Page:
The Prime Minister and Central Bank are confident of wages growth, despite mixed projections on other key business and economic indicators.
Speaking at a NSW Business Chamber function in Sydney, Prime Minister Scott Morrison was bullish on the state of the economy and business confidence.
Mr Morrison referenced Reserve Bank governor Philip Lowe’s statement this week, where he foreshadowed a probable wages rise and strengthening labour market.
The Prime Minister pinned the economic progress on small business, which represents the bulk of Australia’s employers. Approximately 781,908 businesses, or 36.8 per cent of Australian businesses, employ 19 or fewer people. Microbusinesses with one to four employees account for 584,744 of that total. The remaining 197,164 are businesses with five to 19 employees.
“Australians have worked very hard over the last decade,” Mr Morrison said.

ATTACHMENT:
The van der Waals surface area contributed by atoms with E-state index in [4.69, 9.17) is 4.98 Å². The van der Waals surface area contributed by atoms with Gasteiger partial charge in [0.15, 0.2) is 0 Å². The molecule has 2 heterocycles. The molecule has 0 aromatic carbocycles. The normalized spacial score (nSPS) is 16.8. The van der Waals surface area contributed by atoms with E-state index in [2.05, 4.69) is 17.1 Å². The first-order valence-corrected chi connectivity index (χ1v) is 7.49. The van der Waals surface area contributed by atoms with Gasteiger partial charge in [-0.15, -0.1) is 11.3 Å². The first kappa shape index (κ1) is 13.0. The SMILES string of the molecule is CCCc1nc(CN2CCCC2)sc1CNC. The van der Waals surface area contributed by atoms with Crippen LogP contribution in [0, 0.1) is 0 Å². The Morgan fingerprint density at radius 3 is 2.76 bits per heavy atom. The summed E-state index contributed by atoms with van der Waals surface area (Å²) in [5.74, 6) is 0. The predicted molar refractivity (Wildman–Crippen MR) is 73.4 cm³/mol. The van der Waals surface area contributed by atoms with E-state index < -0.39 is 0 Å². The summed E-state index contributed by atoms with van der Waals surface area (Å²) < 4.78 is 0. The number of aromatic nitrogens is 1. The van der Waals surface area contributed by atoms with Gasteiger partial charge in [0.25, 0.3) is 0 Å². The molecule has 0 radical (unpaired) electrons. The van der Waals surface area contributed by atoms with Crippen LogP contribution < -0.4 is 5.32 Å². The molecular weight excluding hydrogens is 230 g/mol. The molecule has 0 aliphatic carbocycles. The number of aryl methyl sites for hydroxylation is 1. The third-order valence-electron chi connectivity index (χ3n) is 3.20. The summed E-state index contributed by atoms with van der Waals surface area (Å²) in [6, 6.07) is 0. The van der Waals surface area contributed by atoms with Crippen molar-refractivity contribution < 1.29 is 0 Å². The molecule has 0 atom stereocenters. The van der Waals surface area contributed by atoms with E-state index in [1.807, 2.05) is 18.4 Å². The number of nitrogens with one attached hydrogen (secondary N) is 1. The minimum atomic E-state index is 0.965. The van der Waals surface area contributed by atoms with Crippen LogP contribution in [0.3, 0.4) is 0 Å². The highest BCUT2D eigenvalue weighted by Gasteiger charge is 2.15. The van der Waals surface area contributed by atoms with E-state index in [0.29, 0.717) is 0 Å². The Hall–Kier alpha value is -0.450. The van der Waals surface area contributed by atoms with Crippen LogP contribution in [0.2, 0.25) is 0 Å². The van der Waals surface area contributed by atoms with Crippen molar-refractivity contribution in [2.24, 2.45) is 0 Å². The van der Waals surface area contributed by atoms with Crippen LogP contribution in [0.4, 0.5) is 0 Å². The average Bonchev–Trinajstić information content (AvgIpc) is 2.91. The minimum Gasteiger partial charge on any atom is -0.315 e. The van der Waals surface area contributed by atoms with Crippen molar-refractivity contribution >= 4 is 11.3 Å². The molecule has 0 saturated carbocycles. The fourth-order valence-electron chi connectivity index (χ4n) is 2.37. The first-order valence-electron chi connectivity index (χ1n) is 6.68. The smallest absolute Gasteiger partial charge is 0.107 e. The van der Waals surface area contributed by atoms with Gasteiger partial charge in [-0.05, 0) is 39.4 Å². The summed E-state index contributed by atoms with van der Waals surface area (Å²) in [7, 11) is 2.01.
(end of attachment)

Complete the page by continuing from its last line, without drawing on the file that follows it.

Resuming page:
“Because they have worked hard, we have seen 1.3 million jobs created. We have seen our AAA credit rating retained and strengthened.
“You did that. Small and family business did that… by taking a risk, by paying their employees first, and paying themselves last.”
However, Mr Lowe’s statement also pointed to “little further progress” in reducing unemployment in the last six months. This has remained broadly steady at about 5 per cent.
Further, inflation data for the March quarter were noticeably lower than expected, Mr Lowe said, contributing to the decision to keep the official cash rate on hold at 1.5 per cent, where it has remained since August 2016.
“The board judged that it was appropriate to hold the stance of policy unchanged at this meeting,” Mr Lowe said.
“In doing so, it recognised that there was still spare capacity in the economy and that a further improvement in the labour market was likely to be needed for inflation to be consistent with the target. Given this assessment, the board will be paying close attention to developments in the labour market at its upcoming meetings.”